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Monday, 21 February 2011
Page: 779

Mr GEORGANAS (1:11 PM) —Madam Deputy Speaker, I thank you for assisting me to be able to make this speech today. We have all seen the events in Egypt over the last month unfold before our eyes and on our TVs. We saw the people power of many young people, it seems, standing up for what they believe is right. This is inspirational in some ways, in no small part because of the known risk that these protesters took in challenging the established authority, the risk of beatings, imprisonment and even torture and death if they did not succeed. We have heard accounts of the protesters who knew that, if their revolution did not succeed, their lives would be in peril. If the established order continued to rule as it had, those protesters knew to expect the police force to quietly round them up, tracking them down through their communities and by other means in the months following the protests. Life and liberty were truly in the balance. As it happened, the protesters were successful in removing the old order. Those who expressed their desire to live with dignity, with their voice being heard, without fear or reprisal; those who said that oppression could not last; those who said that the abuse of civil liberties was totally unacceptable—those people have much to look forward to.

But hundreds of thousands of Coptic Orthodox Christian Egyptians who have similarly endured the absence of human rights, who have been intimidated, have been beaten, have had private property destroyed and have even been gunned down in public for no other reason than exercising their religion, may not be as optimistic as many others over the last few weeks. Those who have fought and won under the banner of democracy and human rights must honour their victory by acknowledging and actively supporting the most fundamental of modern democratic tenets, the equal status of all citizens under the law.

I have spoken before in this place on this subject. I have spoken on behalf of the fears and outrage of the Coptic Orthodox Christians living in and around my electorate of Hindmarsh and those further afield who are concerned by the persecution of Coptic Christians that has taken place in Egypt. Father Philoppos Y Boghdadi of Adelaide’s St Mary and Anba Bishoy Coptic Orthodox Church, in my electorate, and his congregation have had their representations to me echoed by media reports of almost unbelievable acts of violence upon their fellow Coptic Christians in Egypt. Any of us has been able to read of whole congregations—as we have heard previous speakers speak about—being attacked while worshipping in their churches and being put under siege by criminals hell-bent on slaughtering as many Coptic Christian Egyptians as they can. We saw during Christmas time the events that took place in Alexandria. Just before the Egyptian protests, the trial of one such murderous person had come to its conclusion. The crime in question was one of the very, very few that have gone all the way through the criminal justice system to conviction. Usually there has been no justice, there has been no application of law and there has been an absolute dearth of order.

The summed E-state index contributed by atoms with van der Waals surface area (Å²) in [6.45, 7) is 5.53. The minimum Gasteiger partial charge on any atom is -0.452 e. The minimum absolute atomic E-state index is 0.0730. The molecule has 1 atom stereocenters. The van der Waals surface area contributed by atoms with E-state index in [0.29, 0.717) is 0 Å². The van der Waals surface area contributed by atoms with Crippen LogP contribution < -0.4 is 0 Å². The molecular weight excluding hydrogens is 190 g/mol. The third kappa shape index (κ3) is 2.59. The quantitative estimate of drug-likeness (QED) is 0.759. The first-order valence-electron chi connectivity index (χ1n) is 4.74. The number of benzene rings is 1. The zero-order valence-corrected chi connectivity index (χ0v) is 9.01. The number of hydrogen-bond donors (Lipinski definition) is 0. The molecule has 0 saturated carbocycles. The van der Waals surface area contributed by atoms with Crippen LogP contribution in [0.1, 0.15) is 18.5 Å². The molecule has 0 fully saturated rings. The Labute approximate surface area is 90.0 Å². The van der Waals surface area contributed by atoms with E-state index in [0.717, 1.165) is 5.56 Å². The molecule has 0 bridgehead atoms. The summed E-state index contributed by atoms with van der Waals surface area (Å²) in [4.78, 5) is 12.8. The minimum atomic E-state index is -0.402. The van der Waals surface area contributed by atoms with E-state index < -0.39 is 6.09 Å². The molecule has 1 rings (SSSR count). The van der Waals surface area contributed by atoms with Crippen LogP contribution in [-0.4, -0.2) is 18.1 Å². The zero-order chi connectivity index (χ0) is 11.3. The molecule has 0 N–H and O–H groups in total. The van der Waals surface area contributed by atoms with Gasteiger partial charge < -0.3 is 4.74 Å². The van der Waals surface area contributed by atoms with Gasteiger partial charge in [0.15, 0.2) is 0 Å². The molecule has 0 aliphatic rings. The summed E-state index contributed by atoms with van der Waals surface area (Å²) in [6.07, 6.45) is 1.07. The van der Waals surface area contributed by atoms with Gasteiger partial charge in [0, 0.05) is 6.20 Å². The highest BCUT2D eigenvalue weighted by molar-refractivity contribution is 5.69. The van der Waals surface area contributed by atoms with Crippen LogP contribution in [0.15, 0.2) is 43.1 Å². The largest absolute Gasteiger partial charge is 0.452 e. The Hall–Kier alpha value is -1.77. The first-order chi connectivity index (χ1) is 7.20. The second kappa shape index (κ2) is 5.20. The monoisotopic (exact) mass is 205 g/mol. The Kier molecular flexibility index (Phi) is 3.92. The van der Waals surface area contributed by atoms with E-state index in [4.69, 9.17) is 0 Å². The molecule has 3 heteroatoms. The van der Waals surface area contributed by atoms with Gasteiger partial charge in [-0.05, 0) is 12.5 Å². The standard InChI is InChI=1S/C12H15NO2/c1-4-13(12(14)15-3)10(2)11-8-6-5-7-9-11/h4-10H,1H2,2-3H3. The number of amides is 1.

So I would like through this motion for the parliament to acknowledge the atrocities that have taken place in Egypt against the Coptic Orthodox Christians over the years. I would like this parliament to acknowledge that Christianity within Egypt has been grounds in many Egyptians’ minds for acute discrimination and nonobservance of human rights. As I said, I hope this parliament, through this and subsequent discussions and communications, communicates its support for the democratic, peaceful change that has been instigated by protestors to continue and to apply for the benefit of all Egyptians irrespective of their ethnicity, their gender or, especially in this case, their religion. I too join with others in this House and with the government in condemning the killings that have taken place over Christmas and at other times against the Coptic Orthodox Christians in Egypt. We know that the Christian community in Egypt is one of the oldest Christian communities in the world. In fact, monastic life was first founded in Egypt, in St Anthony’s monastery—which still exists today. (Time expired)